It's hard to transfer stock to another person and many companies make it difficult to do so. One easy option is to request the stock certificates and then deposit them into someone else's account. However, it's not really feasible nor safe with large investments.
If you want to give stock to your children, you can open an IRA account in their name and then transfer the stock from your brokerage account. They should allow you to do this easily and give you all the necessary paperwork.
However, a better solution might be to establish a trust for your grandchildren. It will require a lawyer but it will give you better control over how the money is invested and distributed to your grandchildren. It will also protect their inheritance from any lawsuits.
Here's some information from a website that discusses legal issues for seniors:
Gifts to Grandchildren
Gifting assets to your grandchildren can do more than help your descendants get a good start in life; it can also reduce the size of your estate and the tax that will be due upon your death.
Perhaps the simplest approach to gifting is to give the grandchild an outright gift. You may give each grandchild up to $12,000 a year (in 2007) without having to report the gifts. If you're married, both you and your spouse can make such gifts. For example, a married couple with four grandchildren may give away up to $96,000 a year with no gift tax implications. In addition, the gifts will not count as taxable income to your grandchildren (although the earnings on the gifts if they are invested will be taxed).
But you may have some misgivings about making outright gifts to your grandchildren. There is no guarantee that the money will be used in the way you may have wished. Money that you hoped would be saved for educational expenses may instead be spent on a fact-finding mission to Fort Lauderdale. Fortunately, there are a number of options to protect against misuse of the funds by grandchildren.
Direct Payment for School or Health Costs
You can pay for educational and medical costs for your grandchildren. There's no limit on these gifts, meaning that you can pay these expenses in addition to making annual $12,000 (in 2007) gifts. But you have to be sure to pay the school or medical provider directly.
Custodial Accounts Under the Uniform Gifts to Minors Act (UGMA) or the Uniform Transfers to Minors Act (UTMA)
Both of these Acts allow you to make gifts to a custodial account that parents can establish for a minor child. Since the account is in the name of the child, the tax liability is often shifted to the child, who presumably is in a lower tax bracket than you or the grandchild's parents. Gifts to such accounts are irrevocable, but you retain control of the money and decide how it will be invested.
UGMA and UTMA differ in the type of property they permit a person to transfer: States usually restrict UGMA investments to life insurance, cash and certificates of deposit, while UTMA allows a wider variety of investments, including mutual funds, stocks, bonds, real estate -- even artwork.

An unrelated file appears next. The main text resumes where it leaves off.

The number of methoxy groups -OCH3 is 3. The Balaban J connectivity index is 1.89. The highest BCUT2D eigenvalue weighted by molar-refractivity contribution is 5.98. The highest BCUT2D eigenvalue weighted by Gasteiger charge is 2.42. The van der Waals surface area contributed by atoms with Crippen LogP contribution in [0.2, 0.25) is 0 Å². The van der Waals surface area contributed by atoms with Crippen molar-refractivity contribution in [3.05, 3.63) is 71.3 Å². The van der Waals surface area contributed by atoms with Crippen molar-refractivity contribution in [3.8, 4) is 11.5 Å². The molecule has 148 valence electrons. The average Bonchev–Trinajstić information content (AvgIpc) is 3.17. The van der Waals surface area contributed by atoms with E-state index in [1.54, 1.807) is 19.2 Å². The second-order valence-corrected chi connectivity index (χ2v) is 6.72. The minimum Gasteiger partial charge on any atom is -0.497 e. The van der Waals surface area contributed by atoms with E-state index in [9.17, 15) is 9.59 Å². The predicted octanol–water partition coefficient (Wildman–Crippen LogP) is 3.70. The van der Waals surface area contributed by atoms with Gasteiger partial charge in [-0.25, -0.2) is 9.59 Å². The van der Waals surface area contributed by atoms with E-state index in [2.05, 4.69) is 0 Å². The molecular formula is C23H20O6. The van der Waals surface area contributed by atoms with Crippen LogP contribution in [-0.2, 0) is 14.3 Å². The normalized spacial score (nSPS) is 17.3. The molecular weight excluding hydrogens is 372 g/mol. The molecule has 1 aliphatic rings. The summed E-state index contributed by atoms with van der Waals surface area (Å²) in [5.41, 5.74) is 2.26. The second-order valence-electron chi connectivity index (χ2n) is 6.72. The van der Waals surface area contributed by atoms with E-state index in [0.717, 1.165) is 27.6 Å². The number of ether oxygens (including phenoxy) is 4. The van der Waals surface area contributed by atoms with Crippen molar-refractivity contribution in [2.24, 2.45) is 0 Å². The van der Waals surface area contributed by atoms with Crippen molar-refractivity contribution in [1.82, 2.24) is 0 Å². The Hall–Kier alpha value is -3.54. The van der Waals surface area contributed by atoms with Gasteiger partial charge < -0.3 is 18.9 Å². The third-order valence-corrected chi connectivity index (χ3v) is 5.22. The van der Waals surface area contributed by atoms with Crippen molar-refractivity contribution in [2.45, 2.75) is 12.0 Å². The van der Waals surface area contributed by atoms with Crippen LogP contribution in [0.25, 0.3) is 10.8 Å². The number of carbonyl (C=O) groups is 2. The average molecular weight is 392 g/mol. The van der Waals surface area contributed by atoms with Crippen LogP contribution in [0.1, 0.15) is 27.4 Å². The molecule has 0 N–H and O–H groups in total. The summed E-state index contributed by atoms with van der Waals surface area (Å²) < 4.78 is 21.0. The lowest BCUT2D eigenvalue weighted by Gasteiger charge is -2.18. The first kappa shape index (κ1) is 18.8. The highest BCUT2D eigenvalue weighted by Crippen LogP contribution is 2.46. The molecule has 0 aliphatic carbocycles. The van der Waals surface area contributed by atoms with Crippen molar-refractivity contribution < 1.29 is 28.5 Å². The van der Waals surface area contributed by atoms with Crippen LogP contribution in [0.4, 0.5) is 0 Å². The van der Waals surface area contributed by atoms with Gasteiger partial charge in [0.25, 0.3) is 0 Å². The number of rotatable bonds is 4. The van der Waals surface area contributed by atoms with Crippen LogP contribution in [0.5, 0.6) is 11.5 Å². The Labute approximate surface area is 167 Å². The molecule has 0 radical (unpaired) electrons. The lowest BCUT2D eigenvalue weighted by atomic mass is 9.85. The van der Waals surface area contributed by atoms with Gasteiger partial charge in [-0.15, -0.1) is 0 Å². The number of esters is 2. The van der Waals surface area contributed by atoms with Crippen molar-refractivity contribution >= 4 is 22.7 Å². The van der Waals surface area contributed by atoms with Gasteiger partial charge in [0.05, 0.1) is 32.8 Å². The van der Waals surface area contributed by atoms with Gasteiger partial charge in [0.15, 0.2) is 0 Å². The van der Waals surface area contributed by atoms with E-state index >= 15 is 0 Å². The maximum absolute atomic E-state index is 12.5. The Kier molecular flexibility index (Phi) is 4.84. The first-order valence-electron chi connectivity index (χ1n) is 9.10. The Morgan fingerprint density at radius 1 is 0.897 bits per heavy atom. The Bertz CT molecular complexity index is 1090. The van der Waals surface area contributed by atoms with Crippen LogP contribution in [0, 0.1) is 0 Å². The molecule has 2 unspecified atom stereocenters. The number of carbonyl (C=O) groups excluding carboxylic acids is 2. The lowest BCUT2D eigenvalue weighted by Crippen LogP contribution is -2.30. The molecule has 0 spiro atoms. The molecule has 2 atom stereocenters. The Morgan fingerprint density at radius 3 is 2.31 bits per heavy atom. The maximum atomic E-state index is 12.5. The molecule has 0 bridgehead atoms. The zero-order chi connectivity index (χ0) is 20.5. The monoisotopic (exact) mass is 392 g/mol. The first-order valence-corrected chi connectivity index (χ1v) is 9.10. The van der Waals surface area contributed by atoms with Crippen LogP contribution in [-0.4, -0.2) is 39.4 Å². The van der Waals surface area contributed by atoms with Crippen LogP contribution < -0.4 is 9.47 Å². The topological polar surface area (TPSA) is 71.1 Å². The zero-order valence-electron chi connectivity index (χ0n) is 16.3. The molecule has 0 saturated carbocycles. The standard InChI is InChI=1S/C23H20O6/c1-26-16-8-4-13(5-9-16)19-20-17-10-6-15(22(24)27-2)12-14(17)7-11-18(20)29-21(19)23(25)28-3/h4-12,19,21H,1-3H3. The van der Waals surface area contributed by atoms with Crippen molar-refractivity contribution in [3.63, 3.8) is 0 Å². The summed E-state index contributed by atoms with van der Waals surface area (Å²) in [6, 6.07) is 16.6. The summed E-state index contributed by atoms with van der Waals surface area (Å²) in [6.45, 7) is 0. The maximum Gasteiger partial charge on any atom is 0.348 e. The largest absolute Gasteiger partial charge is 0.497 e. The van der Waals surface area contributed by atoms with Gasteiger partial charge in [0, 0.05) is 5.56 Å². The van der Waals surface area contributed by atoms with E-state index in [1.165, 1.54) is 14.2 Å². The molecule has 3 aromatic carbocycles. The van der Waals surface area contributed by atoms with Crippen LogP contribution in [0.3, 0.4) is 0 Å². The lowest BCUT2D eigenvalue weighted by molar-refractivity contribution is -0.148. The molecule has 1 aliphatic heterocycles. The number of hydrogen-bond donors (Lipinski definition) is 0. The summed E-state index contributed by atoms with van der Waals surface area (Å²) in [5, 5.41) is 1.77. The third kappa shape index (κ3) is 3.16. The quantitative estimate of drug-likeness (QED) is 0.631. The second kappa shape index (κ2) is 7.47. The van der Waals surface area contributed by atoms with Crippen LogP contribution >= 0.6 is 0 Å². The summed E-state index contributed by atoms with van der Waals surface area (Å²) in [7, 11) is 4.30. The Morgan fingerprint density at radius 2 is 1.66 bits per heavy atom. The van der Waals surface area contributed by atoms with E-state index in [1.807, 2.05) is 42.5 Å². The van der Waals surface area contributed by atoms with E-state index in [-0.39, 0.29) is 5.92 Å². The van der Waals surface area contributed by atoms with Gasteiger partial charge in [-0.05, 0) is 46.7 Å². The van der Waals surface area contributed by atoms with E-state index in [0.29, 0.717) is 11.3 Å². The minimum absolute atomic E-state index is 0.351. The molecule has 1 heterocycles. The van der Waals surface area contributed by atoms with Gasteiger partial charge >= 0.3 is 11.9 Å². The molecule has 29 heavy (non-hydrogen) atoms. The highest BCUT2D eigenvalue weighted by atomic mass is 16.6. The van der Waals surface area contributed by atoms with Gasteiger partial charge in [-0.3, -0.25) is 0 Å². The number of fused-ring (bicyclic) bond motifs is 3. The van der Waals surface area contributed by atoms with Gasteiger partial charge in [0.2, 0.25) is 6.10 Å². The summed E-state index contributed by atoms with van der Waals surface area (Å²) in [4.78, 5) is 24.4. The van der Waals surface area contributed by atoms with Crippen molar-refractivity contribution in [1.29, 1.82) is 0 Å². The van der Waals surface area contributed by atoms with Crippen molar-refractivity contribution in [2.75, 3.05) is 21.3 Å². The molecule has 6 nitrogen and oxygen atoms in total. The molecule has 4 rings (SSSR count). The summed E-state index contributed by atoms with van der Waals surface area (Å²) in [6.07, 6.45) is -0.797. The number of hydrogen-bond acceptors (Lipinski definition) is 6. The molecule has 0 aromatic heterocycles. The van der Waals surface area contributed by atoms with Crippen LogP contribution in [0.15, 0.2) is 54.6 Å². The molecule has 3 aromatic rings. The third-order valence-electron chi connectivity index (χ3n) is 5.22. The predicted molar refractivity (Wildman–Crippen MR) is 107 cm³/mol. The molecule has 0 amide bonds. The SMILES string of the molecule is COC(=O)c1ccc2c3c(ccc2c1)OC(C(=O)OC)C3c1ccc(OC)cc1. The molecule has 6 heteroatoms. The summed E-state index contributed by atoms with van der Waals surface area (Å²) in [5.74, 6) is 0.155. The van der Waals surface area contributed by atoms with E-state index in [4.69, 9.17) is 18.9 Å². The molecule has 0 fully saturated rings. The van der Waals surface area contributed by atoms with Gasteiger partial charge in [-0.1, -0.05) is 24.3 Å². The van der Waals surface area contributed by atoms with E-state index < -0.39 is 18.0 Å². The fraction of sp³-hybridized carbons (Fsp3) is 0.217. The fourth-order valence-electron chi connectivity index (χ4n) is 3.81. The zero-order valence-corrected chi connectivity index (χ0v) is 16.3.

Either type of account should be managed by someone other than the parent; otherwise, the parent will be responsible for taxes on the account income. For children over age 14, all income is taxed at the child's rate. For children under 14, income below $800 is not taxed, income from $800 through $1,600 is taxed at the child's rate, and income over $1,600 is taxed at the grandparent's rate.
The major downside of these accounts is that custodians must turn the money over to the child when he or she reaches the age of majority (18 or 21, depending on the state). The child may then do as he or she wishes with the money -- and it may not be what you would prefer. In addition, as with custodial accounts, the child's sudden ownership of the account funds could jeopardize his or her eligibility for financial aid for college.
The above options have some serious drawbacks. Either there are no tax or estate planning advantages, or you have no control of the funds (or lose control after a certain point), or the money could affect a grandchild's eligibility for financial aid. An option that overcomes many of these problems involves transferring money into a trust established to benefit a grandchild. With the help of an attorney, you can draft a trust that reflects your express wishes about when the income and principal will be available to the grandchild, and even how the funds will be spent.
Transferring funds into such a trust offers the following benefits:
(1) You can reduce the size of your estate by transferring up to $12,000 (in 2007) into each trust you create for each grandchild. No gift taxes will be due in connection with the transfers;
(2) Although the trust owns the assets, you control them as trustee and can decide what type of investments to make;
(3) Income earned by the trust from amounts that you've deposited will not be taxed to you; the trust pays the taxes;
(4) Amounts deposited in trust, and the income earned from those funds, will be used for the benefit of your grandchildren; and
(5) You can provide that the trust terminate at any age you specify.
In order to qualify for these benefits, however, certain restrictions apply. These trusts are complex legal documents and should not be set up without the help of an experienced attorney. As a result, the chief downside of such trusts is the cost of establishing and maintaining them, which you should discuss with an attorney before going ahead with a trust.
As a final note on establishing such trusts, you must be totally comfortable with this gift planning strategy and the amount of money available to you in your estate. In short, you should only make gifts if you feel certain that the amount of funds remaining in your name and the amount of income they will produce will be adequate for your needs.